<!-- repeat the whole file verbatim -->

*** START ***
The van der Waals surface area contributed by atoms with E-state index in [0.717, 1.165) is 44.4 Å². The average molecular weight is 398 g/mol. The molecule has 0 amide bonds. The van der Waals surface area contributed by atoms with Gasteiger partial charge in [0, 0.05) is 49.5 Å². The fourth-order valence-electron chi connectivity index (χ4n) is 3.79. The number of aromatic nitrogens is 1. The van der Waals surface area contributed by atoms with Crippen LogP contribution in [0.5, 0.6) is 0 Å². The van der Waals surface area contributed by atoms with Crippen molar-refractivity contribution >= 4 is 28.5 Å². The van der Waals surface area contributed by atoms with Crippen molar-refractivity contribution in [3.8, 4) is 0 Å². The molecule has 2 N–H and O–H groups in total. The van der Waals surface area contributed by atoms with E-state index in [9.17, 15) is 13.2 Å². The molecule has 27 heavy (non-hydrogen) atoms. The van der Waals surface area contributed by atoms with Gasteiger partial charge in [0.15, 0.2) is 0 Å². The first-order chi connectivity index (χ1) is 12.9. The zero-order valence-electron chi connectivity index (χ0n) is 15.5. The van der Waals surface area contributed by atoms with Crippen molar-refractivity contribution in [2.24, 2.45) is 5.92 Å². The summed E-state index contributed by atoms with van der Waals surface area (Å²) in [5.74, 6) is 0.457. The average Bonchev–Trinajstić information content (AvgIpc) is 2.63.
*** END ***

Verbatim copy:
The van der Waals surface area contributed by atoms with E-state index in [0.717, 1.165) is 44.4 Å². The average molecular weight is 398 g/mol. The molecule has 0 amide bonds. The van der Waals surface area contributed by atoms with Gasteiger partial charge in [0, 0.05) is 49.5 Å². The fourth-order valence-electron chi connectivity index (χ4n) is 3.79. The number of aromatic nitrogens is 1. The van der Waals surface area contributed by atoms with Crippen LogP contribution in [0.5, 0.6) is 0 Å². The van der Waals surface area contributed by atoms with Crippen molar-refractivity contribution >= 4 is 28.5 Å². The van der Waals surface area contributed by atoms with Crippen molar-refractivity contribution in [3.8, 4) is 0 Å². The molecule has 2 N–H and O–H groups in total. The van der Waals surface area contributed by atoms with E-state index in [9.17, 15) is 13.2 Å². The molecule has 27 heavy (non-hydrogen) atoms. The van der Waals surface area contributed by atoms with Gasteiger partial charge in [0.15, 0.2) is 0 Å². The first-order chi connectivity index (χ1) is 12.9. The zero-order valence-electron chi connectivity index (χ0n) is 15.5. The van der Waals surface area contributed by atoms with Crippen molar-refractivity contribution in [2.24, 2.45) is 5.92 Å². The summed E-state index contributed by atoms with van der Waals surface area (Å²) in [5.74, 6) is 0.457. The average Bonchev–Trinajstić information content (AvgIpc) is 2.63.